42 days to the start, 42 km to the finish

It sometimes occurs to me that I spend an obscene number of hours each day obsessing about and preparing for something that will be over, if all goes well, in just three to four hours. Yesterday was stormy and I was supposed to train at the track. My trainer had said I could do it Saturday or Sunday, but I needed a good training session after my disappointment at how I’d run Thursday night at the track, and the quick easy run I’d had on Friday didn’t do it, so I’d planned for Saturday, but the weather was so awful. And so I sat at home, alone, and got some work done, and felt sorry for myself.

I am probably taking all of this way too seriously, but oh well. There is no sense in pretending I am someone different from who I am. I might as well embrace the intensity of my single-minded personal investment in the goals I set for myself, and, oh boy, have I single-mindedly invested a lot into this, and not just hours and miles, but my whole self, all of me. If I do not do well I think I might be kind of devastated.

But. Let’s say I were to finish in under that magical time I see in my head and hold in my heart, I know with that same intensity that it would feel more indescribably incredible than I can presently imagine.

I did the run today, under a bright blue sky and a warm February sun, and it went well and I came home happy and convinced that the marathon probably will go well, and I probably will finish in, or close to, that magical time. Or maybe it will go even better than I think, maybe I will surprise even myself and finish in, or close to, the overly ambitious time my trainer says I could shoot for.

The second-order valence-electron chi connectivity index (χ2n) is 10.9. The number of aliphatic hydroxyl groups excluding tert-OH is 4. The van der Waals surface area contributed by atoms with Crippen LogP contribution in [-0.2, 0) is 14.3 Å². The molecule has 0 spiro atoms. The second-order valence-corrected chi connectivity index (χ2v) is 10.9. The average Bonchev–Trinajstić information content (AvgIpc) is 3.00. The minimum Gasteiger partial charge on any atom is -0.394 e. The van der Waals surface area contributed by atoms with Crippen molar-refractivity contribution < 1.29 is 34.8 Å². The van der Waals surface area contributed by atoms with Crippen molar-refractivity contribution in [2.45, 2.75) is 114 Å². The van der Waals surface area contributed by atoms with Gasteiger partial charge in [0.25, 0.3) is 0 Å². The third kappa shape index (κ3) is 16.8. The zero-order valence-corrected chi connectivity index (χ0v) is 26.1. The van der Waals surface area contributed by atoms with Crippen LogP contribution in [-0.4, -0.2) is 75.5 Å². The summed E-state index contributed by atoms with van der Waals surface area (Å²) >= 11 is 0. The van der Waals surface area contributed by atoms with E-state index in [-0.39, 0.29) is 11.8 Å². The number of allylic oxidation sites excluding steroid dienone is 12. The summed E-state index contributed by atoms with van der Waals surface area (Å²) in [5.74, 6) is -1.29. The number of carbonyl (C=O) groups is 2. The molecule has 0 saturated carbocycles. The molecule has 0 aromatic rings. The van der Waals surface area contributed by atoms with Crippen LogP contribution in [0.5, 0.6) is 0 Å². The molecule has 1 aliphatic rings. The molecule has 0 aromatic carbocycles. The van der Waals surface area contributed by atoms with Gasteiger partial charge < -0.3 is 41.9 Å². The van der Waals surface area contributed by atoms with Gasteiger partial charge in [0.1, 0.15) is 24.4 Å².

Fortunately, I’ve still got 42 more days to prepare, less a five-day break for our little ski trip. I have two more long runs, and I expect they will give me a better idea of what it will be like on the big day. I’ve made good progress thanks to my trainer. He has made me faster and he is teaching me how to manage a race. I complain that he is too nice, but I suspect he is so nice to me because he sees how hard I can be on myself.

The best part of all of this is that despite all the training, I still enjoy the actual running, or probably I like it even more than before. I feel intensely alive when I run, and after a good one, I feel even better than that.

I imagine that is what the marathon will be like, only more intense. And ever so slightly longer.


About Jennifer

I'm a freelance translator and American expat. I live in Northern Italy with my two young sons.
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One Response to 42 days to the start, 42 km to the finish

  1. Gil says:

    Don’t be too hard on yourself. Based on your experience of pulling through hard situations, I’m sure that you will do fine.

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